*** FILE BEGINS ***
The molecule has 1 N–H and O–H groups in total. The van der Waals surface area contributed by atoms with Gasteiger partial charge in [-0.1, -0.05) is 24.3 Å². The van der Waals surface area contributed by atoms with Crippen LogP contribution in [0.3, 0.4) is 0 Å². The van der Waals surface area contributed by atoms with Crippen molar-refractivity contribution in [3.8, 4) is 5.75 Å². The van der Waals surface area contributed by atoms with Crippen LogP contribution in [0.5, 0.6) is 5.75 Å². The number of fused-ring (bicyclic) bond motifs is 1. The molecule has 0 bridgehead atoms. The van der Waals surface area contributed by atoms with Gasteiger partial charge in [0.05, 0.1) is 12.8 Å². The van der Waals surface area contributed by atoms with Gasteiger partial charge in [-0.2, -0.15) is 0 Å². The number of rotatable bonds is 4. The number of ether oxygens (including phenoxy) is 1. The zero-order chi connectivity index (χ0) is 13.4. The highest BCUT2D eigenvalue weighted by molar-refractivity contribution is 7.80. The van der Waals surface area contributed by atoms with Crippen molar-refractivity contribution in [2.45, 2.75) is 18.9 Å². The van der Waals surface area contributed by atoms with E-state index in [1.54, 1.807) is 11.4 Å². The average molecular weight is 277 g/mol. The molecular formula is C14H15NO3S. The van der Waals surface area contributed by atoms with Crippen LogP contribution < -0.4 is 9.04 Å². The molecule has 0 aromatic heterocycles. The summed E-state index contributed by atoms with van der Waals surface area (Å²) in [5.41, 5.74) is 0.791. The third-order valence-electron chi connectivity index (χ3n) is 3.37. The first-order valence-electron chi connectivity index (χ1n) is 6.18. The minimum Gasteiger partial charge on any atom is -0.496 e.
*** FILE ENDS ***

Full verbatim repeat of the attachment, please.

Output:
The molecule has 1 N–H and O–H groups in total. The van der Waals surface area contributed by atoms with Gasteiger partial charge in [-0.1, -0.05) is 24.3 Å². The van der Waals surface area contributed by atoms with Crippen LogP contribution in [0.3, 0.4) is 0 Å². The van der Waals surface area contributed by atoms with Crippen molar-refractivity contribution in [3.8, 4) is 5.75 Å². The van der Waals surface area contributed by atoms with Crippen LogP contribution in [0.5, 0.6) is 5.75 Å². The number of fused-ring (bicyclic) bond motifs is 1. The molecule has 0 bridgehead atoms. The van der Waals surface area contributed by atoms with Gasteiger partial charge in [0.05, 0.1) is 12.8 Å². The van der Waals surface area contributed by atoms with Gasteiger partial charge in [-0.2, -0.15) is 0 Å². The number of rotatable bonds is 4. The number of ether oxygens (including phenoxy) is 1. The zero-order chi connectivity index (χ0) is 13.4. The highest BCUT2D eigenvalue weighted by molar-refractivity contribution is 7.80. The van der Waals surface area contributed by atoms with Crippen molar-refractivity contribution in [2.45, 2.75) is 18.9 Å². The van der Waals surface area contributed by atoms with E-state index in [1.54, 1.807) is 11.4 Å². The average molecular weight is 277 g/mol. The molecular formula is C14H15NO3S. The van der Waals surface area contributed by atoms with Crippen LogP contribution < -0.4 is 9.04 Å². The molecule has 0 aromatic heterocycles. The summed E-state index contributed by atoms with van der Waals surface area (Å²) in [5.41, 5.74) is 0.791. The third-order valence-electron chi connectivity index (χ3n) is 3.37. The first-order valence-electron chi connectivity index (χ1n) is 6.18. The minimum Gasteiger partial charge on any atom is -0.496 e.